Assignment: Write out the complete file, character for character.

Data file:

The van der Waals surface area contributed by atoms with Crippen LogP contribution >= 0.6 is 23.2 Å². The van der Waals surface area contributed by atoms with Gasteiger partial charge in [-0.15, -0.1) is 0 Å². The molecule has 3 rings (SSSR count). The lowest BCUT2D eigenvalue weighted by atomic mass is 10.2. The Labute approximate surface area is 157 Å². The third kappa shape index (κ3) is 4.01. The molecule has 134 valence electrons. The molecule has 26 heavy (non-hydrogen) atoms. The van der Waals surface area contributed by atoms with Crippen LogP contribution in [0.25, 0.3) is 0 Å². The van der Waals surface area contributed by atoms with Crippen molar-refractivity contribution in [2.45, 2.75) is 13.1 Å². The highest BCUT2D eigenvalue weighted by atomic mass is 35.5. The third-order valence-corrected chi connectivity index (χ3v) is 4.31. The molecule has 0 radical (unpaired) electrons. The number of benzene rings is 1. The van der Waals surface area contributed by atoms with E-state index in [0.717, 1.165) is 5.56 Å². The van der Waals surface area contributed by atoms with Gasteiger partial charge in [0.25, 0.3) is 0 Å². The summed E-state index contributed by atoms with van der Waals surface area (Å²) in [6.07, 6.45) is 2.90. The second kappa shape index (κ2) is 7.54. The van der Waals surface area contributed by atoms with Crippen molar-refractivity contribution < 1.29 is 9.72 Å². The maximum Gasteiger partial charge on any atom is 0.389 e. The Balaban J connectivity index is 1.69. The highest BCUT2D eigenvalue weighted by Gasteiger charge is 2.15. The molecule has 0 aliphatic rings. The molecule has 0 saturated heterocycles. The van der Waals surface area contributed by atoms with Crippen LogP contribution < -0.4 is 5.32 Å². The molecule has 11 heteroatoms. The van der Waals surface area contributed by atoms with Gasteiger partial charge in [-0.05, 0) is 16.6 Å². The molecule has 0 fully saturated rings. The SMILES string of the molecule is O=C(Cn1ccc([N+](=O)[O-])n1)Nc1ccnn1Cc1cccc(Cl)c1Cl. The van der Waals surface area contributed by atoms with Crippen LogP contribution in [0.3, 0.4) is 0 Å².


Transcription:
The van der Waals surface area contributed by atoms with Crippen LogP contribution >= 0.6 is 23.2 Å². The van der Waals surface area contributed by atoms with Gasteiger partial charge in [-0.15, -0.1) is 0 Å². The molecule has 3 rings (SSSR count). The lowest BCUT2D eigenvalue weighted by atomic mass is 10.2. The Labute approximate surface area is 157 Å². The third kappa shape index (κ3) is 4.01. The molecule has 134 valence electrons. The molecule has 26 heavy (non-hydrogen) atoms. The van der Waals surface area contributed by atoms with Crippen LogP contribution in [0.25, 0.3) is 0 Å². The van der Waals surface area contributed by atoms with Crippen molar-refractivity contribution in [2.45, 2.75) is 13.1 Å². The highest BCUT2D eigenvalue weighted by atomic mass is 35.5. The third-order valence-corrected chi connectivity index (χ3v) is 4.31. The molecule has 0 radical (unpaired) electrons. The number of benzene rings is 1. The van der Waals surface area contributed by atoms with E-state index in [0.717, 1.165) is 5.56 Å². The van der Waals surface area contributed by atoms with Gasteiger partial charge in [0.25, 0.3) is 0 Å². The summed E-state index contributed by atoms with van der Waals surface area (Å²) in [6.07, 6.45) is 2.90. The second kappa shape index (κ2) is 7.54. The van der Waals surface area contributed by atoms with Crippen molar-refractivity contribution < 1.29 is 9.72 Å². The maximum Gasteiger partial charge on any atom is 0.389 e. The Balaban J connectivity index is 1.69. The highest BCUT2D eigenvalue weighted by Gasteiger charge is 2.15. The molecule has 0 aliphatic rings. The molecule has 0 saturated heterocycles. The van der Waals surface area contributed by atoms with Crippen LogP contribution < -0.4 is 5.32 Å². The molecule has 11 heteroatoms. The van der Waals surface area contributed by atoms with Gasteiger partial charge in [-0.05, 0) is 16.6 Å². The molecule has 0 fully saturated rings. The SMILES string of the molecule is O=C(Cn1ccc([N+](=O)[O-])n1)Nc1ccnn1Cc1cccc(Cl)c1Cl. The van der Waals surface area contributed by atoms with Crippen LogP contribution in [0.3, 0.4) is 0 Å².